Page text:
The Worst Movie Moments Of 2016


With Star Wars: Rogue One, the last major release of the year, just days away, the 2016 movie year comes to a close. And what a year it’s been! Superheroes continued to dominate the box office, even while earning mediocre to outright bad reviews. Finding Dory swam to the top of the box office for Disney, while Alice Through The Looking Glass became yet another enormous live-action bomb for the studio. Deadpoolbecame an instant cult film, while other would-be cult movies like Zoolander 2 flopped.

Yes, 2016 saw its share of dud movies, and more than its share of cringe-inducing moments, even in good movies. We here at Screen Rant, after much deliberation, have outlined our most painful moments of the year here. While some are missteps in otherwise entertaining fare, others embody everything wrong with a movie, or the Hollywood system as a whole. Prepare for some eye rolling, and check out the Worst Movie Moments of 2016.



Let’s begin with the obvious. Few 2016 movies—especially blockbuster hits—got raked over the coals the way critics savaged Batman v Superman: Dawn of Justice. Longtime fans had issues with the film too, to say the least. Chief among the elements attacked: Jesse Eisenberg’s portrayal of classic villain Lex Luthor. Whereasmost versions of the bald, scheming character imagine him as a middle aged, brooding billionaire with a grudge, BvS envisaged him as a 30-something tech nerd, put off by Superman’s powers and obsessed with Kryptonian technology. Credit the film for trying something new with a character that’s been done the same way time after time, though Eisenberg’s out-there mannerisms and bizarre tics didn’t endear him to audiences. As he ingests Jolly Rancher after Jolly Rancher, inviting a visiting government official to try one himself with “it’s cherry,” groans erupted from the theatre.

Eisenberg’s performance, and indeed the character as a whole, come off far better in the so-called Ultimate Cut, which restores much of the character’s motivations and complexities. Another moment, however, didn’t improve. As the duel between Batman and Superman reaches its climax, they realize their mothers share the name of Martha. David Goyer’s script obviously intends the moment as one of profundity, and on its own, it iskind of a brilliant way to bring the characters together. Director Zack Snyder however, while a fine filmmaker, doesn’t boast subtlety or finesse among his strongest techniques. Thus, the moment comes off ham-fisted and silly, undermining one of the film’s most pivotal beats.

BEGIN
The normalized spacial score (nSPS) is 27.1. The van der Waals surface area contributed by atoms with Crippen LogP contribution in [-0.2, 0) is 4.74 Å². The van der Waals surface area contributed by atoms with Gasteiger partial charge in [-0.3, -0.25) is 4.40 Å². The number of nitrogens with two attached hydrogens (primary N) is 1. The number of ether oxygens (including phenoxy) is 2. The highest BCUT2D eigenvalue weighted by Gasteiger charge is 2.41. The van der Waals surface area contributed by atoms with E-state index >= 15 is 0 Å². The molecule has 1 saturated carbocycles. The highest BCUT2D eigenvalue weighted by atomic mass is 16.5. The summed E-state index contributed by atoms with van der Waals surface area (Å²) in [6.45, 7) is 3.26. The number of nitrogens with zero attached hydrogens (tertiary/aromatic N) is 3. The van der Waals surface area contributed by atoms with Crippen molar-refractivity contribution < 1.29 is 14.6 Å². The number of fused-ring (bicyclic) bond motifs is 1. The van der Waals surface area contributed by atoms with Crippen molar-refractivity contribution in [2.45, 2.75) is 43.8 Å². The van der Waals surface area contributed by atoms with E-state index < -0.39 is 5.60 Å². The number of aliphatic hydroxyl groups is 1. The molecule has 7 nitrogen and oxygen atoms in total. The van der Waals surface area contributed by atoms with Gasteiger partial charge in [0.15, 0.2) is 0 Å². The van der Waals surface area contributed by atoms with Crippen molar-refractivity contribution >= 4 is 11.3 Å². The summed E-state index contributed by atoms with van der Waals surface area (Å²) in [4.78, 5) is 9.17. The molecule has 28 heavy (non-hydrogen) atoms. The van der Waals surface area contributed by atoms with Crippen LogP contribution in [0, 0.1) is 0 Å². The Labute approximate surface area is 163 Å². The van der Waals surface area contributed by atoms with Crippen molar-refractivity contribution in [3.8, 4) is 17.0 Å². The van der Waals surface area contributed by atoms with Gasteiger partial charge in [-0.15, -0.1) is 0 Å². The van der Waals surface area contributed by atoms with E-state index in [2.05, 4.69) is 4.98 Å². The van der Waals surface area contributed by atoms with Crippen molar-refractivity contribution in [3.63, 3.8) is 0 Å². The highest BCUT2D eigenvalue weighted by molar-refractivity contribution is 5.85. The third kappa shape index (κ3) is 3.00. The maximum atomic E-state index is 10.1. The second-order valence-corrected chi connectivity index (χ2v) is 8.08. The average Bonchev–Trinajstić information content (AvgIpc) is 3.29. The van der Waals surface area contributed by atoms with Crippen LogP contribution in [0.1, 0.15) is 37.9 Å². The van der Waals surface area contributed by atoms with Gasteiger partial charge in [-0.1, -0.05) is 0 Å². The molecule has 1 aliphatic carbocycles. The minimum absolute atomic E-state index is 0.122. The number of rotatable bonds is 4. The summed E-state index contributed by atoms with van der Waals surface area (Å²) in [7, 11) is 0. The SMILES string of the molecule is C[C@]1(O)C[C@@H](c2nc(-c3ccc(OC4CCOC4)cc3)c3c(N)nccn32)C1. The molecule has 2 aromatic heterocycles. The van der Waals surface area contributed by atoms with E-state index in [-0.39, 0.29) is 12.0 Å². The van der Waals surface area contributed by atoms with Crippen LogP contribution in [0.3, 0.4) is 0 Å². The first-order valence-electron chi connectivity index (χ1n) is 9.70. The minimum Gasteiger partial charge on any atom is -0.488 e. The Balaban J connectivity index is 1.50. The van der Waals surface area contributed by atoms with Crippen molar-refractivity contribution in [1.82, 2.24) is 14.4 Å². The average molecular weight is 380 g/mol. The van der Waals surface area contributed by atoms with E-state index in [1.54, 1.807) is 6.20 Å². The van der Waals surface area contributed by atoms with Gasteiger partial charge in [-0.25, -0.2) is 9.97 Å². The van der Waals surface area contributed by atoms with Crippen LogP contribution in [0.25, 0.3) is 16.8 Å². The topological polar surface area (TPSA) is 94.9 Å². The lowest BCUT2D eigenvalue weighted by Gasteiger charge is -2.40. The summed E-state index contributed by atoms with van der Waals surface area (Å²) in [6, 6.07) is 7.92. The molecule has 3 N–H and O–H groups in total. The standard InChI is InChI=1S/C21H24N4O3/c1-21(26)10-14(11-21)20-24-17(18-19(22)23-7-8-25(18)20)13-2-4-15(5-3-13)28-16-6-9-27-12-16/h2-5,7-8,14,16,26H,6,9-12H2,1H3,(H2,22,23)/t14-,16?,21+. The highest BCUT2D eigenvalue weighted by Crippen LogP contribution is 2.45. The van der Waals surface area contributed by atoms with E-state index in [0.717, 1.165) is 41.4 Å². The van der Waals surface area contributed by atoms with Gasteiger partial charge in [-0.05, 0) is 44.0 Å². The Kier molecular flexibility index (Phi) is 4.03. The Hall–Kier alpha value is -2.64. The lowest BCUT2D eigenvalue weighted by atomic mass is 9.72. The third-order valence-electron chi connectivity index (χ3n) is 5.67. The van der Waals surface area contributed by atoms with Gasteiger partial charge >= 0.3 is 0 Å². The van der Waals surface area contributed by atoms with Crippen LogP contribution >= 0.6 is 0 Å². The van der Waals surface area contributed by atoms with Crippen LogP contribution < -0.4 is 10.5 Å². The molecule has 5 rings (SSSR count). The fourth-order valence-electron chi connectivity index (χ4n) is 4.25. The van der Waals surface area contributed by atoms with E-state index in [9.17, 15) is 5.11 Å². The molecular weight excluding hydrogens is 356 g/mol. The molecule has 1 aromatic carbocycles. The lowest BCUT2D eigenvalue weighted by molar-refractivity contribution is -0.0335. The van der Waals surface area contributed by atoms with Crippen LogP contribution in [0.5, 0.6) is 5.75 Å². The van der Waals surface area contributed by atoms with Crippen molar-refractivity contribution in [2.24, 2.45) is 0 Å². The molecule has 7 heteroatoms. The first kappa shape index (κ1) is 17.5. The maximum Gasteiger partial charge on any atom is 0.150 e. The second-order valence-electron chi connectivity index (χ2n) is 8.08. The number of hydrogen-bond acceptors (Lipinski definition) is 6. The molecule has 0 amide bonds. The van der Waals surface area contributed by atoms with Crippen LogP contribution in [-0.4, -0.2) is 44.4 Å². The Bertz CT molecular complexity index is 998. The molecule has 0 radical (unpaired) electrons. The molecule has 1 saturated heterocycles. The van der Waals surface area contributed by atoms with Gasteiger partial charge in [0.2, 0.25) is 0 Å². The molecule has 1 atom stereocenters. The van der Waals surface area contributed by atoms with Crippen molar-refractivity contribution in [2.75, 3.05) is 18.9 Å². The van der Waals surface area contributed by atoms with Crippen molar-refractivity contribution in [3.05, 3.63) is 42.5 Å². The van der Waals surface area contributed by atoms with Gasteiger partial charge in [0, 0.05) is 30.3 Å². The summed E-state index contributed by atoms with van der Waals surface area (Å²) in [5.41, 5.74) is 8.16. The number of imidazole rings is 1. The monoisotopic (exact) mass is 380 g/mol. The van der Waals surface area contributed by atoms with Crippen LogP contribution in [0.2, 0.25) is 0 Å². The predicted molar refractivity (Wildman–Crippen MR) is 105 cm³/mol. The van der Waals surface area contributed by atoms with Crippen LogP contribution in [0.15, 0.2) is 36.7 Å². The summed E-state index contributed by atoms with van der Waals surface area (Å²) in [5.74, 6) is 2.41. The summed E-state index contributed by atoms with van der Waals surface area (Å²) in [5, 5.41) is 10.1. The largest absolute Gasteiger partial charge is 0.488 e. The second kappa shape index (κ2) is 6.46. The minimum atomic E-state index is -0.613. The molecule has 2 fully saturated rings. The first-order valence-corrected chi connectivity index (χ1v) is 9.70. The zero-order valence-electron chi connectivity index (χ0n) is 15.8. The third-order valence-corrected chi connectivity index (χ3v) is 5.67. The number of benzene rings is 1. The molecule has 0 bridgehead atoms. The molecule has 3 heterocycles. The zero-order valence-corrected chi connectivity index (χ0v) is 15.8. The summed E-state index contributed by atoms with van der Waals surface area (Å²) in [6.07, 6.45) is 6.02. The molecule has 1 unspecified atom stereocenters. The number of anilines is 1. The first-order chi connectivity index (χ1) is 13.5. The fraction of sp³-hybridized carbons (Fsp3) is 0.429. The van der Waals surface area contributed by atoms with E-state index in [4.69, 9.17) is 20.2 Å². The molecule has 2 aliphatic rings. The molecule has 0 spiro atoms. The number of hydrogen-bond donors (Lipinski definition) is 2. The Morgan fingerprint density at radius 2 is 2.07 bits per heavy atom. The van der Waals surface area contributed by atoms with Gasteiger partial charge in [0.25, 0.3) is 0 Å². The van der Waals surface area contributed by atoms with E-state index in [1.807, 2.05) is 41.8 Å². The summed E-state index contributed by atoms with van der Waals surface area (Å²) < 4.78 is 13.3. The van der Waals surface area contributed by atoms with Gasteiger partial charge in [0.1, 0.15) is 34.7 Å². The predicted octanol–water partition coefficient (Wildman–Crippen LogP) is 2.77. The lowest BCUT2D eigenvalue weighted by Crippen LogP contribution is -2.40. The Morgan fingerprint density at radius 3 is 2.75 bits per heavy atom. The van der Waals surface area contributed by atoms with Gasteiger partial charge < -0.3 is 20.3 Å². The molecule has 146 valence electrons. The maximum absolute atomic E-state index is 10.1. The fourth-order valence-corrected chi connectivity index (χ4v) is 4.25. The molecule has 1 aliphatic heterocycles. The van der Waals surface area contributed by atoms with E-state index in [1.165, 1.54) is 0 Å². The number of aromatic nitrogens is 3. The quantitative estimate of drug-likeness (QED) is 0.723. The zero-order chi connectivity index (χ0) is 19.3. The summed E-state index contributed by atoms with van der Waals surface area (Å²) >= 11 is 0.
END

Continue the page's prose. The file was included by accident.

The adaptation of Veronica Roth’s young adult novel Divergent became a surprise hit in 2014. While not quite on par with other films in the genre, like the Harry Potter series or The Hunger Games, the solid box office take prompted studio Lionsgate to greenlight three sequels. A trilogy of novels, the final book would, like those of Hunger Games and Potter, split into two movies to maximize profits.

Back in March, the third film in the series, Allegiant, opened to savage reviews and an anemic box office performance. Both viewers and critics attacked the movie for splitting the trilogy’s final novel into two films rather than one. Thus, Allegiant lacked satisfying action, character development, or plot advancement, and it even ended on a cliffhanger. The film therefore became emblematic of Hollywood’s exploitive, greedy, book-splitting mentality. The movie bombed so hard, in fact, that Lionsgate scrapped plans for the concluding big screen adventure, retooling it as a telefilm! That appears to have upset star Shailene Woodley, who initially said she has no interest in appearing in a TV movie (though that stance may have softened in recent months). The cliffhanger to Allegiant might never get a resolution, making the presumptuous choice to split the novel one of the worst moments of the year.



Suicide Squad, Warner Bros.’ other bid to further expand their DC Comics Extended Universe in 2016 had its share of problems, to say the least. In the days leading up to release of the film, trade papers ran stories about the torrid production history, including the studio’s decision to take the movie away from director David Ayer and have marketing company Trailer Park reedit it! The supposed tinkering, however extreme it truly was, definitely showed on screen. The movie used clichéd and predictable music, lacked a clear structure, and gave several members of the ensemble cast next to zero character development.

The agony of the film, however, came to a head in the movie’s climax, which it may or may not have directly borrowed from Ghostbusters (the original, not the remake). As with most films in the genre, Suicide Squad featured a slam-bang action sequence culminating in a churning vortex of CGI pixilation, and offered nothing in terms of emotional catharsis. As one character shouts, “her heart’s out, lets end this!”, the absurdity of the whole movie topples whatever immersive buildup the butchered narrative had managed to assemble. Cara Delevingne’s Enchantress looks absurd as a villain, and what should have been a fun, exciting romp with some of the DCEU’s most beloved baddies instead melts into an unpleasant smearing of conflicting ideas, questionable writing, and studio interference.